This month’s blog and newsletters topic is “unintended consequences.” When a company reacts to events in the environment or the marketplace without examining those events for themselves, that reaction can have consequences. The usual excuse for them is, “We didn’t intend those consequences—they were unintended.”

A leader’s job is, of course, to avoid such consequences. This is done through a leader’s primary function: analysis, prediction and planning. The first of these is analysis.


Proper Analysis

In a previous newsletter, we discussed data authentication from two sources. One source is often woefully inadequate because it can be based on bias or it might even be entirely manufactured.

An example of wholly fabricated information is the “news” that, in 1898, prompted the United States into the Spanish-American war, a revolution in Cuba intended to free the country from Spain’s domination. Newspaper magnate William Randolph Hearst owned the New York Journal, was in fierce competition to make it the leading publication in the U.S., and greatly exaggerated coverage of the revolution. At one point, Hearst sent illustrator Frederick Remington to Cuba to cover the conflict. Once on the ground in Cuba, Remington cabled Hearst to report that no war was actually taking place, that there was “no war to cover.” Hearst famously replied, “You furnish the pictures. I’ll furnish the war.” The resulting reports and pictures in the New York Journal enraged the U.S. public into demanding action, forcing the country into the Spanish-American war.

The event that finally pushed the U.S. into armed participation in the conflict was the sinking of the U.S.S. Maine in Havana Harbor on February 15, 1898. In an effort to sell papers, Hearst and other newspaper publishers of the day laid blame for the disaster on Spain—when, in fact, the real cause of the ship’s sinking was never uncovered. To this day, there are conflicting opinions of what caused the ship’s forward magazines (the ammunition storage area aboard a warship) to explode which resulted in the ship’s sinking.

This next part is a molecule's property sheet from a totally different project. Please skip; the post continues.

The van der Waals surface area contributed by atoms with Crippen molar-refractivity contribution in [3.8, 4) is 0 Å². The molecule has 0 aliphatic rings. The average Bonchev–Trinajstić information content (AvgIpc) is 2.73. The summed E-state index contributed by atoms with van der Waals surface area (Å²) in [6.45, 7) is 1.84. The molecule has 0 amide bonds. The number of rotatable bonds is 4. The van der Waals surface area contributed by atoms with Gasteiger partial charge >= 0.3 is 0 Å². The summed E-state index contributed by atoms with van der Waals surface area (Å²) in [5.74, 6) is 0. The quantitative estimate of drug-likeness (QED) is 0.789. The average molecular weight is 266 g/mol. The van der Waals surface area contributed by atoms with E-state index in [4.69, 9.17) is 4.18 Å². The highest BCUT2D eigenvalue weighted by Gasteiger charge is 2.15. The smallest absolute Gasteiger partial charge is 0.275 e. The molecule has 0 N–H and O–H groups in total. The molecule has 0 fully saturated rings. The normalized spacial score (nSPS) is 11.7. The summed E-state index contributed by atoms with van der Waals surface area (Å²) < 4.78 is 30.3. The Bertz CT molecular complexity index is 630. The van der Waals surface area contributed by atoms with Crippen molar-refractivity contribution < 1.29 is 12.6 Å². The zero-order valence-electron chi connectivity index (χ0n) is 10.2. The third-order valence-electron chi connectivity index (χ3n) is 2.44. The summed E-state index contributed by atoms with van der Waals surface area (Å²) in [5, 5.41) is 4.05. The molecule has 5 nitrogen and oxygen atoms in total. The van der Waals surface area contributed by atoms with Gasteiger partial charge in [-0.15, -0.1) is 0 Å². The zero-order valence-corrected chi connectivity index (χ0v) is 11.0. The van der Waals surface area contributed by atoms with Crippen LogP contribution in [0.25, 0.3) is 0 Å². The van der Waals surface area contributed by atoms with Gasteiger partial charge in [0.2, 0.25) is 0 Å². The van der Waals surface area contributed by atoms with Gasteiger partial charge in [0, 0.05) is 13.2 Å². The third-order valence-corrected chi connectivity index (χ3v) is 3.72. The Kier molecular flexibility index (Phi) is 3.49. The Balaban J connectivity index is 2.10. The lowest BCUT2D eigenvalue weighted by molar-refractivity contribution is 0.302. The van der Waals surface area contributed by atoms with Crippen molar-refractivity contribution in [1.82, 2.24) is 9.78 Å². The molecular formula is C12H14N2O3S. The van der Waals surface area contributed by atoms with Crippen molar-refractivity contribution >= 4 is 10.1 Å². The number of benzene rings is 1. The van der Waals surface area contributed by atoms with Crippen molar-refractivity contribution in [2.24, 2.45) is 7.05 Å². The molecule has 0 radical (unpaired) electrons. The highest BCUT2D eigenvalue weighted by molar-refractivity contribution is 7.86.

If someone had applied proper analysis to the situation at the time, the U.S. might never have involved itself in this costly conflict.


The Right Data—The Right Direction

Only by acting on correct data can any organization, whether a government or a company, predict and plan successfully.

The most important information for a company is about its own market. What are people or businesses purchasing? Why? Where is the market headed?

There are market research organizations and media channels that report the news for all different markets, as well as general business news, and companies tend to rely on this news. The problem is that a business accessing this data and acting on it cannot view the raw data on which a report is based, so they have no idea of its accuracy. Unless a company can verify information, it is always risky to base any decision on it.

Again, a report or news should be verified by accessing a completely independent source. Just as in today’s computer security, apply two-source verification to all reports.


Look For Yourself

The fundamental principle underlying this approach to analysis is “look for yourself.” It is far too common today for people to rely on secondhand information instead of simply looking for themselves.

Make it a hard-and-fast rule for company leadership to look for themselves, and make sure to verify any information to be used for prediction and planning.

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